The indication for shoulder stabilisation surgery is a history of recurrent dislocations. Recurrent dislocations are not uncommon following a first-time dislocation. They are especially common in younger adolescent patients and become less common with increasing age. The biggest risk factor for ongoing instability is age < 25 years. Other risk factors are participation in a contact/collision sports and patients repetitively in an overhead position due to their occupation. Some studies have found that initially unstable shoulders can stabilise over time.
The conservative option for treatment often involves immobilisation of the injured shoulder in a sling for a period of 4-6 weeks based on the recommendation of your physiotherapist. This is followed by a program of range of motion then strengthening exercises.
Ultimately the best course of rehabilitation following a shoulder dislocation should be made in agreement with your physiotherapist. Our physiotherapists here at Pivotal Motion Physiotherapy are experts is assessing and treating shoulder injuries including dislocations.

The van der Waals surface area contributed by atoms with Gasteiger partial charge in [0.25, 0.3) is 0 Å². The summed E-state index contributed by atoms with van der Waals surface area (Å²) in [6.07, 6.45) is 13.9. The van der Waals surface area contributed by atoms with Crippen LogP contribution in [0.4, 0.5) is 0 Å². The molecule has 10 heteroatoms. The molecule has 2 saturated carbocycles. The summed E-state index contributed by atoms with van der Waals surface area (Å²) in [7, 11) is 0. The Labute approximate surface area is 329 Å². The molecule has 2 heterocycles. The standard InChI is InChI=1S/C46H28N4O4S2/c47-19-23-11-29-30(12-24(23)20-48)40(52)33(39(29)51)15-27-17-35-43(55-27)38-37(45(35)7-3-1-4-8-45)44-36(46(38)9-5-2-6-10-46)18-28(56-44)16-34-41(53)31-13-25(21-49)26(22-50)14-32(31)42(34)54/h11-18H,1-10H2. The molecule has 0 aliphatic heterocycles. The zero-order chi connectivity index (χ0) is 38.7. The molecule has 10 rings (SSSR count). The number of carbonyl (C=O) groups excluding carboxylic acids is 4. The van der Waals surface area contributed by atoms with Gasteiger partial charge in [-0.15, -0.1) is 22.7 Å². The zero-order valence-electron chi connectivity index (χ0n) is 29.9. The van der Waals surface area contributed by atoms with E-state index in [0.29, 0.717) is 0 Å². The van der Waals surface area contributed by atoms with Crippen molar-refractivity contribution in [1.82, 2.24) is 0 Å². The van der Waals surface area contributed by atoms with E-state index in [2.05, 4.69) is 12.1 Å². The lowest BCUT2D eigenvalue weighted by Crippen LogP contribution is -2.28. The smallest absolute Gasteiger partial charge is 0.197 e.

What will rehab involve following a shoulder dislocation?
Regardless of whether the surgical or conservative road is chosen following your shoulder dislocation, rehabilitation following the immobilisation period is very much the same. It is important to work closely with a physiotherapist, like one of our own here at Pivotal Motion Physiotherapy. They will guide you through each stage of your rehab.
Following immobilisation the number one goal is to restore full range of motion. If range of motion isn’t restored initially it becomes even harder to get back. Range of motion is restored through repetitive stretches and/or movements often using a broomstick or pulley to help get that little bit of extra movement.